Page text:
There are, by my count, 97 films in this years Durango Independent Film Festival.
It could be argued that its my job to review films, and so this would be the place to find what to see and maybe what not to see. But that would require watching 97 films, and thats something I havent done in the last four years so its unlikely Id try to do it in four days (that comes out to about 24 films per day). And I maintain Im not a slacker; none of the festival staff members or volunteers have seen or will see them all, either.
As if the sheer volume of movies wasnt enough, each day of the festival is augmented with parties, workshops and panels with industry insiders. But this is one of those embarrassment of riches situations. Rather than dwell on what you cant see or do, pick what looks best and dont look back.
The films are conveniently categorized so no one with grown-up tastes for gore or adult situations will mistakenly wander into a program of kid-friendly shorts. Likewise, the Santorum crowd would do well to avoid the program of LGBTQ shorts and short features lest their eyes burn out. There actually is, if youll forgive the cliché, something for everyone, but everythings not for everyone.
Festival director Joanie Fraughton and her staff have made it easy. The online guide and printed brochures are color coded and easy to read, so planning a strategy is a breeze. For true film buffs, perhaps a tiebreaker in deciding what to see is the presence of the filmmaker. At least 24 are expected to attend, and each is expected to host a short question-and-answer session immediately before or after each screening.
To make the film-viewing experience the best it can be, the festival brings professional projectionist Curt Rousse and a small staff to town every year. Rousse has worked many festivals, including Mountainfilm, the Telluride Film Festival, Michael Moores Traverse City Film Festival in Michigan and the Doha Tribeca Festival in Qatar. Rousse and his crew replace the 35 millimeter projectors at the Gaslight Cinema with his own high-definition equipment, and filmmakers are now required to submit their projects in HDCAM or BluRay format. At the Durango Arts Center, theres a brand-new screen and a rear-projection system. Few, if any, independent filmmakers work in 35 millimeter because of its prohibitive cost.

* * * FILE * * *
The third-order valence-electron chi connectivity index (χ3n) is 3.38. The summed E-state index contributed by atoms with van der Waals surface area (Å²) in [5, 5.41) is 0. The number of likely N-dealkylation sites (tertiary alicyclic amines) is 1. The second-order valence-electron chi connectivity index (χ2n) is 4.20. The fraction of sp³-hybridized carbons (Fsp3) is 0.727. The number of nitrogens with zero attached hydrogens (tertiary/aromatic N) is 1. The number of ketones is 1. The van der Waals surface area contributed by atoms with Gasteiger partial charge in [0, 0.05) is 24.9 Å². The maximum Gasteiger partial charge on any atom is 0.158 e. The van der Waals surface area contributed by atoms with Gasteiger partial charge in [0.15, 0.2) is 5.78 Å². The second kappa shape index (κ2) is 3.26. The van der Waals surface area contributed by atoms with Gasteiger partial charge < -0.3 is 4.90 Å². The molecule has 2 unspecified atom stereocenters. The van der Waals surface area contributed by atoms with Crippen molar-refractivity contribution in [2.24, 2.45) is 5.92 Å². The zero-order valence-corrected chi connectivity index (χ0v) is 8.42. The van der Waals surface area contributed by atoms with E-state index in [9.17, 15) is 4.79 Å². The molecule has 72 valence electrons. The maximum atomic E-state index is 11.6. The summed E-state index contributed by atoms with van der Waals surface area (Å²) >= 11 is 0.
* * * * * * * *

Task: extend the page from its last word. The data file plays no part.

It is different than just putting a film in and hitting play, said Greg Weiss, a year-round volunteer staff member with DIFF who wears many hats, including wrangling filmmakers and technicians.
Since more than one film screens during a program, they must make changes in sound levels, projection apertures and other levels. Running film festivals is their profession, he said.
And Rousse loves his job, especially when it brings him to Durango.
We spend a lot of time on the road, and we really like DIFF. Our whole crew loves coming here because the community really seems to love the event, and we feel our best when were around people with the same vision, Rousse said Tuesday while converting the projection room at the Gaslight for todays opening free movie night.
Rousse credited Fraughton and the staff for keeping Durangos festival from the same fate as many festivals, including the Taos Talking Pictures Festival, which are now just memories. He said sometimes festivals try to grow too quickly for their own good and end up too deep in the red to ever recover. Thats not so with Durangos event.
Everyones dedicated to making this great. DIFFs management has paid attention and gotten advice and moved forward at a reasonable level, he said.
Weiss said the bulk of DIFFs budget goes toward Rousse and the visiting tech crew and their equipment. DIFFs volunteer core is a dedicated bunch, and their willingness to work for free (plus all the perks of four days of partying and movie-going its really not a bad gig) is what keeps DIFF operating within its means. Thats to the benefit of all.
We feel it is important that our audiences see the films as the filmmakers envision them, with the highest level of color, sound and light, Weiss said.